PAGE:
He continued: ‘From now on, we need …  peace and reunification policies based on solid national security … [and to] make endeavours to engage our North Korean brethren in the long journey toward freedom and prosperity.’ That may sound anodyne. It is anything but.

Brethren? Here too Leonard Cohen’s question — ‘Who is it whom I address?’ — is essential. Lee Myung-bak is surely not feeling fraternal towards Kim Jong-il. Has he given up on him completely? This sounds to me like a call for regime change. Nor is it an isolated remark.

Last month, on December 9, Lee was in messianic mode: ‘I feel that reunification is drawing near.’ He added that Seoul has a responsibility to achieve reunification as soon as possible, so that 23 million North Korean people may live with the right to happiness.

Again, the Cohen question. It’s not clear if unification adventism is a message anyone on the peninsula truly wants to hear. No way are South Koreans prepared for such a momentous apocalypse.

And North Koreans? My fear is that the Kims will read this as confirming that Lee Myung-bak would like to see them gone, and has no serious will to engage them on any terms they could accept. Having given Lee two nasty jabs and got away with it, why not do it again?

One can only hope they grasp in Pyongyang how democracies work, because that would be third time unlucky. If the KPA strikes again, it would be politically all but impossible now for the South not to retaliate forcibly. Finding a way to do that, which did not risk escalation into all-out conflict, would be extraordinarily difficult. No doubt even now Seoul’s military planners are trying to figure out a suitably finite, targeted riposte to any future provocation.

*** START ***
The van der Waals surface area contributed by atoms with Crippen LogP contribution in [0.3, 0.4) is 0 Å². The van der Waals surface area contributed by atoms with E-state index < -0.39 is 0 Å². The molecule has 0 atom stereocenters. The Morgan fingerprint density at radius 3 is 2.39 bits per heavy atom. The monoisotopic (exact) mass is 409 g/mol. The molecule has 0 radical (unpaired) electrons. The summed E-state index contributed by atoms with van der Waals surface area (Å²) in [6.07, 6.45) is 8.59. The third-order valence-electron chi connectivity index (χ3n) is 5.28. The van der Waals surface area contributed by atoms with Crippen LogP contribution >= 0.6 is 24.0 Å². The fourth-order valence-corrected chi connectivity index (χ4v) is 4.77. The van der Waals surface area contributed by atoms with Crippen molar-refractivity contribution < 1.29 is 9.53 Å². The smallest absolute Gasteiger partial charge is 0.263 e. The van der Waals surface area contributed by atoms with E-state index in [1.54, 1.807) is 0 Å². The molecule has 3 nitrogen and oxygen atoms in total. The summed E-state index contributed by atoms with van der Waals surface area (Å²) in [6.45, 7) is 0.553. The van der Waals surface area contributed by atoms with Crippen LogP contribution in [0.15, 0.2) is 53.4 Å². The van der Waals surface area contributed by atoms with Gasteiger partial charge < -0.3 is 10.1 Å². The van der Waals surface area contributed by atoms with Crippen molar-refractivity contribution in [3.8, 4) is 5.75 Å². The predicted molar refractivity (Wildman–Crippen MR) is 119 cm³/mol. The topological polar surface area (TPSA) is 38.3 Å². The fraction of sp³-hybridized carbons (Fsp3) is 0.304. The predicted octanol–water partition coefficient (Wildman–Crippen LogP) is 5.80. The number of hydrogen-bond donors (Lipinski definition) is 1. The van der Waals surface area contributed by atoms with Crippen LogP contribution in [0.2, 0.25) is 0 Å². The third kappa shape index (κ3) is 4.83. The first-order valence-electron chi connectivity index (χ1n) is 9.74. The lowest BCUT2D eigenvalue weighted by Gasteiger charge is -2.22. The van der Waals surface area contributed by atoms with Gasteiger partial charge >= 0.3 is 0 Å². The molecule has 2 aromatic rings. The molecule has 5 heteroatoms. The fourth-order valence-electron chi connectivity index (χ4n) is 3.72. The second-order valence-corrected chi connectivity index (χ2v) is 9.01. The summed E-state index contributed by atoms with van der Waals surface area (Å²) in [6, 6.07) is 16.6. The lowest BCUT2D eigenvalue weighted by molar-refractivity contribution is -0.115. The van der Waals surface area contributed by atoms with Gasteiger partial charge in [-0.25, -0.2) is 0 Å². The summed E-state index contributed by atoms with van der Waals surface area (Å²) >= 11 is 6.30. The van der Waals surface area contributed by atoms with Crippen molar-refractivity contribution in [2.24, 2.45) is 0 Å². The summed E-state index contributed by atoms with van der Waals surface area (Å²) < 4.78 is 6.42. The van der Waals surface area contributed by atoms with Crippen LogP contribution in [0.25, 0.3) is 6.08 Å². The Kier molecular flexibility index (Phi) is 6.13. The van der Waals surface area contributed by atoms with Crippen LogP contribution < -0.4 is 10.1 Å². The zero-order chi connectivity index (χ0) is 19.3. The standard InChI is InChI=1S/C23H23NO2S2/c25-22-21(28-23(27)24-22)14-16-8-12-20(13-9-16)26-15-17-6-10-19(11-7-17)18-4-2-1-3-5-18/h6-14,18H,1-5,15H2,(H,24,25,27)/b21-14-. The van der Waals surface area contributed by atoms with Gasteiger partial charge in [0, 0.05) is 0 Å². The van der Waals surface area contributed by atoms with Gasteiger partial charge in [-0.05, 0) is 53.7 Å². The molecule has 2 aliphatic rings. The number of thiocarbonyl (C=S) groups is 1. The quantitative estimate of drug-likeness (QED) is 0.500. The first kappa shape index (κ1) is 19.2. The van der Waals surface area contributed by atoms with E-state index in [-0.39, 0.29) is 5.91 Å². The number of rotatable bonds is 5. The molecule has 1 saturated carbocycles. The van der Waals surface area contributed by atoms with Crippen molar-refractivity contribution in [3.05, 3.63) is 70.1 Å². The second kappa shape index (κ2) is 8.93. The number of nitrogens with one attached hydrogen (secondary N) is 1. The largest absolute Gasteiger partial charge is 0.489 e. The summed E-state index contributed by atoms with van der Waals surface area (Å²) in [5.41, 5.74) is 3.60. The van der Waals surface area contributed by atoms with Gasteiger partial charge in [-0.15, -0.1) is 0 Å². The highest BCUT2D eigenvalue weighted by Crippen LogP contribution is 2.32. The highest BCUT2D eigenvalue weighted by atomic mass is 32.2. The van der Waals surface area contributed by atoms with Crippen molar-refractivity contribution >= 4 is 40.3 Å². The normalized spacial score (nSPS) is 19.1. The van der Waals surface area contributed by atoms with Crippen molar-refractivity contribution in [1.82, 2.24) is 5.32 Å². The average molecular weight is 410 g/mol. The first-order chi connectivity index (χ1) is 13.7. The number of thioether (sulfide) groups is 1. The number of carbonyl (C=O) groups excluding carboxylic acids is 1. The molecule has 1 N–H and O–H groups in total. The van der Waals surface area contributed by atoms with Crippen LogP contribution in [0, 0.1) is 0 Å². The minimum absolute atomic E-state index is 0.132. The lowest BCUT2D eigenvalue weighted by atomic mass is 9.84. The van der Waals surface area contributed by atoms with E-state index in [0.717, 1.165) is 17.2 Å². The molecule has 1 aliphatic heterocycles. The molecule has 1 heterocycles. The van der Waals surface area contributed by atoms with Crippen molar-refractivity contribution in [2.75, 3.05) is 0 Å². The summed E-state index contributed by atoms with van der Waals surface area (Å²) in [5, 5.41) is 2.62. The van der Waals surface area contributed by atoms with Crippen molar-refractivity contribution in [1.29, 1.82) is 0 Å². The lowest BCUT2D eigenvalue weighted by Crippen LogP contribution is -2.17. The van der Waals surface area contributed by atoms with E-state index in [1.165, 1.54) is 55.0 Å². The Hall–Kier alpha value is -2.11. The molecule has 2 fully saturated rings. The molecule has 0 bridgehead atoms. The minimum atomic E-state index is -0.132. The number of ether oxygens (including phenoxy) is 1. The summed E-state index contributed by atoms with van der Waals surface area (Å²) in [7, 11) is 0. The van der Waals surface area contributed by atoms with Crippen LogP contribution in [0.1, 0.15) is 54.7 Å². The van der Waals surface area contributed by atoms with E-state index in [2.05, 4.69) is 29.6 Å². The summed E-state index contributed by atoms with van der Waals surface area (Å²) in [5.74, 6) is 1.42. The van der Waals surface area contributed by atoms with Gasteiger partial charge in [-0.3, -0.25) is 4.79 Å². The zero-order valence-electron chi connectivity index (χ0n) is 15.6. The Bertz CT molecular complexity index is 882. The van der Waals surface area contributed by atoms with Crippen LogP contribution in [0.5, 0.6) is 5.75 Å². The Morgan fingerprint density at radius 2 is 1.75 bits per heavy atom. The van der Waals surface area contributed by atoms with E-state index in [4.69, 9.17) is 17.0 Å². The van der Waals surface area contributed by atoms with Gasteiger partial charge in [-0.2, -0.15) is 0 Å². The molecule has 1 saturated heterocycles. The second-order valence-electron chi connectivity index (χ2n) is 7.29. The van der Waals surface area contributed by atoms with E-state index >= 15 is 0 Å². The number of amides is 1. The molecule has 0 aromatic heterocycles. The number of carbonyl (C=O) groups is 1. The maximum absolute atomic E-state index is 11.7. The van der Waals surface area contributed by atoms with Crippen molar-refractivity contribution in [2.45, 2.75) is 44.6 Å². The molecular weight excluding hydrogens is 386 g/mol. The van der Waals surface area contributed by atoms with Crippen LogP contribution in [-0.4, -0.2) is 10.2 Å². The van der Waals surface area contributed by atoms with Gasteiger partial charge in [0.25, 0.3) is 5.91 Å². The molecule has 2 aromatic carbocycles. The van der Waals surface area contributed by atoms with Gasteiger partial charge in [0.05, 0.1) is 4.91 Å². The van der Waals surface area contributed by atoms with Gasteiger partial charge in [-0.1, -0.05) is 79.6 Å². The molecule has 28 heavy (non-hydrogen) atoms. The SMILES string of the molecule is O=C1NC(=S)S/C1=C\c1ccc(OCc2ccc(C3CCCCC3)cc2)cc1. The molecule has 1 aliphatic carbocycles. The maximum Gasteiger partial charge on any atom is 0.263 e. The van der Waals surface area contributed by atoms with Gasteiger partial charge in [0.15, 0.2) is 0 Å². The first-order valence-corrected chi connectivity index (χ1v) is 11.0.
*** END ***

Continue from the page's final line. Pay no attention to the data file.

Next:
We can argue endlessly about how to defang Pyongyang. Nothing works. A cornered rat will bite. It is not wise for any government in Seoul to send the Kims the message that they have no options short of what they would deem surrender. What then have they got to lose?

Yet the peninsula’s weather is ever-changeable. Lee has barely two years left in office. As 2012’s elections draw nearer, some in the ruling Grand National Party (GNP) are getting nervous that being seen as too hard-line will not play well at the polls. And for all we know, behind the bluster there may be secret North-South talks going on, as in the past. I hope so.

Looking ahead to the elections, currently the GNP and popular front-runner is Lee’s rival Park Geun-hye, daughter of the dictator Park Chung-hee (1961-79). No less conservative overall than Lee, Park at least knows the foe first-hand. Back in 2002 she dined à deux with Kim Jong-il in Pyongyang. (How their two dads must have rolled in their graves!)

So icy winter may yet yield to a new Korean spring. But right now, things are jittery. That is the North’s fault — but it is not wholly Pyongyang’s doing. Seoul needs to sort its signals out, too. Frankly, I haven’t a clue what Lee Myung-bak seriously wants or expects of the North.

More importantly, I don’t think Kim Jong-il does either. Yet he too emits mixed messages. How did Kim see out the old year? By visiting a crack tank division, the Seoul Ryukyongsu 105 Guards — so named because it was the first KPA unit to power into the Southern capital when Kim Il-sung invaded the South in June 1950. What signal was that supposed to send?

Aidan Foster-Carter is an honorary senior research fellow in sociology and modern Korea at Leeds University and a freelance consultant, writer and broadcaster on Korean affairs. A regular visitor to the peninsula, he has followed North Korea for over 40 years. An earlier version of this article first appeared here at Asia Times Online.